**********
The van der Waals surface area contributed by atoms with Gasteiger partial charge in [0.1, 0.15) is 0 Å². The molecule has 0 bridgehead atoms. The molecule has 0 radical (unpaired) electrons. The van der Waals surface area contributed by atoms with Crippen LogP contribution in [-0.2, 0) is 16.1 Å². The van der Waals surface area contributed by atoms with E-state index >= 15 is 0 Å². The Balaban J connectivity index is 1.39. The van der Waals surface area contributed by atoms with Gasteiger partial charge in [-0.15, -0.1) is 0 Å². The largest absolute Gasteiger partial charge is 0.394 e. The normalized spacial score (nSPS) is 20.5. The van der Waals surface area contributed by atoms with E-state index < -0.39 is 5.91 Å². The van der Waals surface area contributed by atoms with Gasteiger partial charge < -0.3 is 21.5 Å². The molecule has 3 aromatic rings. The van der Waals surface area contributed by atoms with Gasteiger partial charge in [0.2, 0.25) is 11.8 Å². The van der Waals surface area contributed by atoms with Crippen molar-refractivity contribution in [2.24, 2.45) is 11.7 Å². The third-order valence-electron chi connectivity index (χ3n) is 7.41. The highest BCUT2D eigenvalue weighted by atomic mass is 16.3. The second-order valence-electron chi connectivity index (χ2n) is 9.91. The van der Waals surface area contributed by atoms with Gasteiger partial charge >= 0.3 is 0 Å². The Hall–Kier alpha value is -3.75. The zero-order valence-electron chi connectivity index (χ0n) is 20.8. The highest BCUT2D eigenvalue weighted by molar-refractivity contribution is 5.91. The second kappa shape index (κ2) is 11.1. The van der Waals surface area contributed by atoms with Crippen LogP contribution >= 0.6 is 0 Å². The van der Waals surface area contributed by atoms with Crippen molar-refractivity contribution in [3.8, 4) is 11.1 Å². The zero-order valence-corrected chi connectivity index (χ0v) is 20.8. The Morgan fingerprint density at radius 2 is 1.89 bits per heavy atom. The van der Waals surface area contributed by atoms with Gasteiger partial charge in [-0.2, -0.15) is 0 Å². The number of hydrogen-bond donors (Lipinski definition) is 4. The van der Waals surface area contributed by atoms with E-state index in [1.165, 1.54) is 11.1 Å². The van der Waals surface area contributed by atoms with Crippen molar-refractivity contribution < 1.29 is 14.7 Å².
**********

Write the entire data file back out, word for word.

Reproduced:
The van der Waals surface area contributed by atoms with Gasteiger partial charge in [0.1, 0.15) is 0 Å². The molecule has 0 bridgehead atoms. The molecule has 0 radical (unpaired) electrons. The van der Waals surface area contributed by atoms with Crippen LogP contribution in [-0.2, 0) is 16.1 Å². The van der Waals surface area contributed by atoms with E-state index >= 15 is 0 Å². The Balaban J connectivity index is 1.39. The van der Waals surface area contributed by atoms with Gasteiger partial charge in [-0.15, -0.1) is 0 Å². The largest absolute Gasteiger partial charge is 0.394 e. The normalized spacial score (nSPS) is 20.5. The van der Waals surface area contributed by atoms with E-state index < -0.39 is 5.91 Å². The van der Waals surface area contributed by atoms with Gasteiger partial charge < -0.3 is 21.5 Å². The molecule has 3 aromatic rings. The van der Waals surface area contributed by atoms with Gasteiger partial charge in [0.2, 0.25) is 11.8 Å². The van der Waals surface area contributed by atoms with Crippen molar-refractivity contribution in [2.24, 2.45) is 11.7 Å². The third-order valence-electron chi connectivity index (χ3n) is 7.41. The highest BCUT2D eigenvalue weighted by atomic mass is 16.3. The second-order valence-electron chi connectivity index (χ2n) is 9.91. The van der Waals surface area contributed by atoms with Gasteiger partial charge >= 0.3 is 0 Å². The Hall–Kier alpha value is -3.75. The zero-order valence-electron chi connectivity index (χ0n) is 20.8. The highest BCUT2D eigenvalue weighted by molar-refractivity contribution is 5.91. The second kappa shape index (κ2) is 11.1. The van der Waals surface area contributed by atoms with Crippen LogP contribution >= 0.6 is 0 Å². The van der Waals surface area contributed by atoms with Crippen molar-refractivity contribution in [3.8, 4) is 11.1 Å². The zero-order valence-corrected chi connectivity index (χ0v) is 20.8. The Morgan fingerprint density at radius 2 is 1.89 bits per heavy atom. The van der Waals surface area contributed by atoms with Gasteiger partial charge in [-0.2, -0.15) is 0 Å². The number of hydrogen-bond donors (Lipinski definition) is 4. The van der Waals surface area contributed by atoms with E-state index in [1.165, 1.54) is 11.1 Å². The van der Waals surface area contributed by atoms with Crippen molar-refractivity contribution < 1.29 is 14.7 Å².